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The greatest threat posed by Australia’s planned new anti-encryption laws comes from the voluntary requests made to communication providers, not the compulsory notices to give technical assistance, according Dr Chris Culnane, because they have greater scope and less oversight.
“At a very high level, the legislation introduces two compulsory notices, and one voluntary request. Whilst the compulsory notices have gained the most attention, it is my view that the voluntary assistance requests are where the greatest danger exists,” Culnane wrote in a detailed blog post last week.
“The assistance requests are not constrained by the same limitations as the notices in what they [government agencies] can ask for, neither are they part of the annual reporting.”
Culnane is a lecturer at the School of Computing and Information Systems at the University of Melbourne.
“My analysis is based on viewing the legislation as a technical document, looking for gaps and inconsistencies, since that is so often where the greatest threat lies,” he wrote.
The legislation in question is the Telecommunications and Other Legislation Amendment (Assistance and Access) Bill 2018. An exposure draft [PDF] was released last month, along with an explanatory document [PDF]. It’s intended to address the “challenges” that encryption creates when it comes to intercepting communications.
Under the new law, Australian government agencies would be able to issue three kinds of notices:
- Technical Assistance Notices, which are compulsory notices for a communication provider to use an interception capability they already have;
- Technical Capability Notices, which are compulsory notices for a communication provider to build a new interception capability, so that it can meet subsequent Technical Assistance Notices; and
- Technical Assistance Requests, which Culnane said are described as voluntary requests. “There is no criminal or civil penalty for not complying with them, although they are covered by the same secrecy provisions,” he wrote.
“It is my view that these [Technical Assistance Requests] are the real objective of the legislation, not the compulsory notices. The requests are defined differently to both of the notices, and have few, if any, limitations on what they can request,” Culnane wrote.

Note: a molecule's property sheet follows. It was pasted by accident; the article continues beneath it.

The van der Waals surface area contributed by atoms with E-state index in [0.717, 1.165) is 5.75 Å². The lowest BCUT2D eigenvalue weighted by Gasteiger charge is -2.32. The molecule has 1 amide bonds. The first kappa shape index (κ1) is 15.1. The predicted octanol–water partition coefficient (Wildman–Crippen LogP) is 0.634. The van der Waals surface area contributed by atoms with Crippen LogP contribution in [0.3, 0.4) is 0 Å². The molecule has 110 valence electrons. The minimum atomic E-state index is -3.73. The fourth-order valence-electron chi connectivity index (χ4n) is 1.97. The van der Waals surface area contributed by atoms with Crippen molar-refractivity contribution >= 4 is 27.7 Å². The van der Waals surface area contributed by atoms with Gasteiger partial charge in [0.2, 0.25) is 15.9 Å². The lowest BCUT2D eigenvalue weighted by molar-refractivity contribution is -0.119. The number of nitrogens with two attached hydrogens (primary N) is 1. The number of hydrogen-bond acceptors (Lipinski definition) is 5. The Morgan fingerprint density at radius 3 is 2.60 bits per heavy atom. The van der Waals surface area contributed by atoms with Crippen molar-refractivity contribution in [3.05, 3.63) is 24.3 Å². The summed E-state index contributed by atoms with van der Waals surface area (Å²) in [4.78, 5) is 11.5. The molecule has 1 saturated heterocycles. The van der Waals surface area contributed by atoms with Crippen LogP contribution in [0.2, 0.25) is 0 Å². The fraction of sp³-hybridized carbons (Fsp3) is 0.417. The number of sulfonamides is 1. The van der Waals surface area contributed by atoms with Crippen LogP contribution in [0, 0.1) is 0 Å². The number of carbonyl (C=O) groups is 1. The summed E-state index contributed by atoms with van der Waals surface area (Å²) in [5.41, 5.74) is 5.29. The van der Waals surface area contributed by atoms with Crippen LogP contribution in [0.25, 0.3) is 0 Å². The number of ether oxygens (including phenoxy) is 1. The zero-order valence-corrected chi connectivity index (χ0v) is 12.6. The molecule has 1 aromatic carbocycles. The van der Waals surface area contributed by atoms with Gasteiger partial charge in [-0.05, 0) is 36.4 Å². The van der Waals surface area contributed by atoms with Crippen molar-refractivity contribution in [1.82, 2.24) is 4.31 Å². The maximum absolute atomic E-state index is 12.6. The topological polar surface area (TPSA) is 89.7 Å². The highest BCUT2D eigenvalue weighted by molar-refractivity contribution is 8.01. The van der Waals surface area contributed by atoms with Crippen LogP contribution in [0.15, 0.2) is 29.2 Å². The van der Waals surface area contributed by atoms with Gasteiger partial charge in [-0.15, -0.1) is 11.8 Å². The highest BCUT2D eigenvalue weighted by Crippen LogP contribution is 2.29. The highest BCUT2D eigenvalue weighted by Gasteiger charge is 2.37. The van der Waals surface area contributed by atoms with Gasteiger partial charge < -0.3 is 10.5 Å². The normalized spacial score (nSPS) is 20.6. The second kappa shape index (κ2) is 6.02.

“Furthermore, they are excluded from essential oversight, by virtue of not being included in the annual report issued by the minister (see 317ZS).”
The laws of mathematics do apply in Australia
The government says the legislation won’t create backdoors in encryption. But it is intended to create a framework for providing access to endpoint devices, amongst many other things.
“The issue of System Weaknesses is made a big deal of in the legislation and explanatory note. It seems like it is an attempt to comply with the claim of not mandating backdoors. However, the term isn’t defined anywhere,” Culnane wrote.
“Furthermore, what is described remains a backdoor, albeit a keyed backdoor. There is no requirement for backdoors to be universally exploitable to be considered a backdoor, it merely needs to provide an alternative entry point into the target system or protocol.”
Culnane noted that the description of a Systemic Weakness “seems somewhat contradictory”, and offered some technical details of how keyed backdoors might work, before providing his conclusion.
“The only compromise appears to be that they have realised that in fact the laws of mathematics do apply in Australia and that the backdoor needs to be relocated somewhere else. That isn’t really an improvement, it is just a technicality,” he wrote.
Culnane believes that the legislation does allow for the creation of backdoors, however. The constraints on the the two kinds of Notices, which are defined in division 7 of the Bill, do not apply to Technical Assistance Requests.
“There is no restriction on a Technical Assistance Request asking for the implementation of a Systemic Weakness. Likewise, unlike Technical Capability Notices, there is no restriction on requesting the development of new capabilities to remove electronic protection (317E(1)(a)),” he wrote.
Culnane’s blog posts also covered issues such as the secrecy provisions, ways in which the legislation could be used more broadly than indicated in the explanatory document, and his concerns about the broad definition of a “communications provider”.
“For example, it covers a person that ‘… provides an electronic service that has one or more end users in Australia’, which appears to cover every website that is accessible from Australia,” he wrote.
“Furthermore, the legislation also covers an individual if ‘… the person develops, supplies or updates software used, for use, or likely to be used, in connection with: (a) a listed carriage service; or (b) an electronic service that has one or more end users in Australia’, which appears to cover every piece of software, or mobile app, that connects to internet or produces content that is going to be used on the internet.
“That is an incredibly broad category, the justification for which is not clear.”
In its current form, as an exposure draft, the Bill still has to face public consultation before it’s tabled in parliament. The government appears to be in a hurry, however, in part because the proposed laws would be part of its contribution to the Five Eyes nation’s tougher new stance against encryption.
The deadline for public comments on the exposure draft is this Monday, 10 September 2018.
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